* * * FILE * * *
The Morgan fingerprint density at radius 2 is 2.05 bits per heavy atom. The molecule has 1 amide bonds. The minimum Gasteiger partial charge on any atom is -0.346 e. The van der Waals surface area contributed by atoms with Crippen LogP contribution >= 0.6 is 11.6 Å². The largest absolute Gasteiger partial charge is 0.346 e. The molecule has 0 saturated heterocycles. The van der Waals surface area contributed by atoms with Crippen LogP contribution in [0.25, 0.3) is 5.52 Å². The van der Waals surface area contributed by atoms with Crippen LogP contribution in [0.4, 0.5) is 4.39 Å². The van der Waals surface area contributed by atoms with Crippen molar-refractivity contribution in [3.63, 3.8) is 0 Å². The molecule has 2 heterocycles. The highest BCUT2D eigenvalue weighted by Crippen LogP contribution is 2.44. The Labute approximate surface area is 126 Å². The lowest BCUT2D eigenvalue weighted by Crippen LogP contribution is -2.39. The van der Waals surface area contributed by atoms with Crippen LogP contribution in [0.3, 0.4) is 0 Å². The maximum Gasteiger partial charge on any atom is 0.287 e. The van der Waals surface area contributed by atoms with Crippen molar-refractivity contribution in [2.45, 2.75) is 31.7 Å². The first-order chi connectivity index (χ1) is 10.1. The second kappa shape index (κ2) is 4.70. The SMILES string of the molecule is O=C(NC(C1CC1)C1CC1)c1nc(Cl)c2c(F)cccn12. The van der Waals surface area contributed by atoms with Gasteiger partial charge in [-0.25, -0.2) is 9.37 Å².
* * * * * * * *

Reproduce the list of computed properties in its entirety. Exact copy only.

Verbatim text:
The Morgan fingerprint density at radius 2 is 2.05 bits per heavy atom. The molecule has 1 amide bonds. The minimum Gasteiger partial charge on any atom is -0.346 e. The van der Waals surface area contributed by atoms with Crippen LogP contribution >= 0.6 is 11.6 Å². The largest absolute Gasteiger partial charge is 0.346 e. The molecule has 0 saturated heterocycles. The van der Waals surface area contributed by atoms with Crippen LogP contribution in [0.25, 0.3) is 5.52 Å². The van der Waals surface area contributed by atoms with Crippen LogP contribution in [0.4, 0.5) is 4.39 Å². The van der Waals surface area contributed by atoms with Crippen molar-refractivity contribution in [3.63, 3.8) is 0 Å². The molecule has 2 heterocycles. The highest BCUT2D eigenvalue weighted by Crippen LogP contribution is 2.44. The Labute approximate surface area is 126 Å². The lowest BCUT2D eigenvalue weighted by Crippen LogP contribution is -2.39. The van der Waals surface area contributed by atoms with Crippen LogP contribution in [0.3, 0.4) is 0 Å². The maximum Gasteiger partial charge on any atom is 0.287 e. The van der Waals surface area contributed by atoms with Crippen molar-refractivity contribution in [2.45, 2.75) is 31.7 Å². The first-order chi connectivity index (χ1) is 10.1. The second kappa shape index (κ2) is 4.70. The SMILES string of the molecule is O=C(NC(C1CC1)C1CC1)c1nc(Cl)c2c(F)cccn12. The van der Waals surface area contributed by atoms with Gasteiger partial charge in [-0.25, -0.2) is 9.37 Å².